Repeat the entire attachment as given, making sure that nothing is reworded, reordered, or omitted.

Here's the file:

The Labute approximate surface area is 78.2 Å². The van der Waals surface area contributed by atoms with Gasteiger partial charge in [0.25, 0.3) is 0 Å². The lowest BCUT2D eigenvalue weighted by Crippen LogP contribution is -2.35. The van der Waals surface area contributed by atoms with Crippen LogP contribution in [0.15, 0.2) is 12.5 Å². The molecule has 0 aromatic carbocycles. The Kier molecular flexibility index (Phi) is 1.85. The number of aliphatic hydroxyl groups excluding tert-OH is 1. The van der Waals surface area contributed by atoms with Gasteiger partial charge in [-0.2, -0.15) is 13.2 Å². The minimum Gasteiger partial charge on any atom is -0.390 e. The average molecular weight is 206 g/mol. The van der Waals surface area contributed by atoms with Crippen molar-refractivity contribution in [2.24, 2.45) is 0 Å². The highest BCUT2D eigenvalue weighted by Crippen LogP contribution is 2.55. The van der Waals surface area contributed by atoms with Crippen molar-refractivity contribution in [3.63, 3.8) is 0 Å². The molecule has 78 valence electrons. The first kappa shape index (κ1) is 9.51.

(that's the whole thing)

The Labute approximate surface area is 78.2 Å². The van der Waals surface area contributed by atoms with Gasteiger partial charge in [0.25, 0.3) is 0 Å². The lowest BCUT2D eigenvalue weighted by Crippen LogP contribution is -2.35. The van der Waals surface area contributed by atoms with Crippen LogP contribution in [0.15, 0.2) is 12.5 Å². The molecule has 0 aromatic carbocycles. The Kier molecular flexibility index (Phi) is 1.85. The number of aliphatic hydroxyl groups excluding tert-OH is 1. The van der Waals surface area contributed by atoms with Gasteiger partial charge in [-0.2, -0.15) is 13.2 Å². The minimum Gasteiger partial charge on any atom is -0.390 e. The average molecular weight is 206 g/mol. The van der Waals surface area contributed by atoms with Crippen molar-refractivity contribution in [2.24, 2.45) is 0 Å². The highest BCUT2D eigenvalue weighted by Crippen LogP contribution is 2.55. The van der Waals surface area contributed by atoms with Crippen molar-refractivity contribution in [3.63, 3.8) is 0 Å². The molecule has 78 valence electrons. The first kappa shape index (κ1) is 9.51.